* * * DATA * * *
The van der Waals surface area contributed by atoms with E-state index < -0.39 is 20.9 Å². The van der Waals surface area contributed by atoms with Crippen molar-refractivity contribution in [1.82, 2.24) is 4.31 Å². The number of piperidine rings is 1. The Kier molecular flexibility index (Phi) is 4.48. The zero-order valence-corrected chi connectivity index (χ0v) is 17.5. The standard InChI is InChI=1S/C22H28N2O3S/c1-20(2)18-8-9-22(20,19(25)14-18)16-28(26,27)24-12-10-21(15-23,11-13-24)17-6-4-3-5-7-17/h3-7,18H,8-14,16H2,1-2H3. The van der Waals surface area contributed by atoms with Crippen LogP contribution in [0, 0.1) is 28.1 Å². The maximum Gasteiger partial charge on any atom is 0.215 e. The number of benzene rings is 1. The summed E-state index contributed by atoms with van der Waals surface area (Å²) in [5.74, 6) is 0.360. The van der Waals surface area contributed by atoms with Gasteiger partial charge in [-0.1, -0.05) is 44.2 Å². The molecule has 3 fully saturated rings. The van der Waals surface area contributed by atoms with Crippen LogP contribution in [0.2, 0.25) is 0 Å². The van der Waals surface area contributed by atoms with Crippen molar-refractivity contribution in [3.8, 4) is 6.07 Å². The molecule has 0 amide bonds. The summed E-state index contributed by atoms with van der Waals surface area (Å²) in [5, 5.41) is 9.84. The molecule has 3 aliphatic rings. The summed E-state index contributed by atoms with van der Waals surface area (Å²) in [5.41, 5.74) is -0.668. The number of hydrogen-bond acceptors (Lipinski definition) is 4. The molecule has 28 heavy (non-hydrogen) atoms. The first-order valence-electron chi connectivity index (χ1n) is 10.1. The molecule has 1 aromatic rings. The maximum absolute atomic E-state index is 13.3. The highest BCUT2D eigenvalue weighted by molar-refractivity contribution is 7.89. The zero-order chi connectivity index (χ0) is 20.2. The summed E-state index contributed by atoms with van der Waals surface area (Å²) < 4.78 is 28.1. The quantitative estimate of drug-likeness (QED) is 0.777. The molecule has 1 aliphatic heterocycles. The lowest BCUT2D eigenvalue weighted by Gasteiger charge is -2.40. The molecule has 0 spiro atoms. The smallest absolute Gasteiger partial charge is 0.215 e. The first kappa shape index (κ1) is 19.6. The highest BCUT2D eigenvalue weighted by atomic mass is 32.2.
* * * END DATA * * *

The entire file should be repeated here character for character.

The van der Waals surface area contributed by atoms with E-state index < -0.39 is 20.9 Å². The van der Waals surface area contributed by atoms with Crippen molar-refractivity contribution in [1.82, 2.24) is 4.31 Å². The number of piperidine rings is 1. The Kier molecular flexibility index (Phi) is 4.48. The zero-order valence-corrected chi connectivity index (χ0v) is 17.5. The standard InChI is InChI=1S/C22H28N2O3S/c1-20(2)18-8-9-22(20,19(25)14-18)16-28(26,27)24-12-10-21(15-23,11-13-24)17-6-4-3-5-7-17/h3-7,18H,8-14,16H2,1-2H3. The van der Waals surface area contributed by atoms with Crippen LogP contribution in [0, 0.1) is 28.1 Å². The maximum Gasteiger partial charge on any atom is 0.215 e. The number of benzene rings is 1. The summed E-state index contributed by atoms with van der Waals surface area (Å²) in [5.74, 6) is 0.360. The van der Waals surface area contributed by atoms with Gasteiger partial charge in [-0.1, -0.05) is 44.2 Å². The molecule has 3 fully saturated rings. The van der Waals surface area contributed by atoms with Crippen LogP contribution in [0.2, 0.25) is 0 Å². The van der Waals surface area contributed by atoms with Crippen molar-refractivity contribution in [3.8, 4) is 6.07 Å². The molecule has 0 amide bonds. The summed E-state index contributed by atoms with van der Waals surface area (Å²) in [5, 5.41) is 9.84. The molecule has 3 aliphatic rings. The summed E-state index contributed by atoms with van der Waals surface area (Å²) in [5.41, 5.74) is -0.668. The number of hydrogen-bond acceptors (Lipinski definition) is 4. The molecule has 28 heavy (non-hydrogen) atoms. The first-order valence-electron chi connectivity index (χ1n) is 10.1. The molecule has 1 aromatic rings. The maximum absolute atomic E-state index is 13.3. The highest BCUT2D eigenvalue weighted by molar-refractivity contribution is 7.89. The zero-order chi connectivity index (χ0) is 20.2. The summed E-state index contributed by atoms with van der Waals surface area (Å²) < 4.78 is 28.1. The quantitative estimate of drug-likeness (QED) is 0.777. The molecule has 1 aliphatic heterocycles. The lowest BCUT2D eigenvalue weighted by Gasteiger charge is -2.40. The molecule has 0 spiro atoms. The smallest absolute Gasteiger partial charge is 0.215 e. The first kappa shape index (κ1) is 19.6. The highest BCUT2D eigenvalue weighted by atomic mass is 32.2.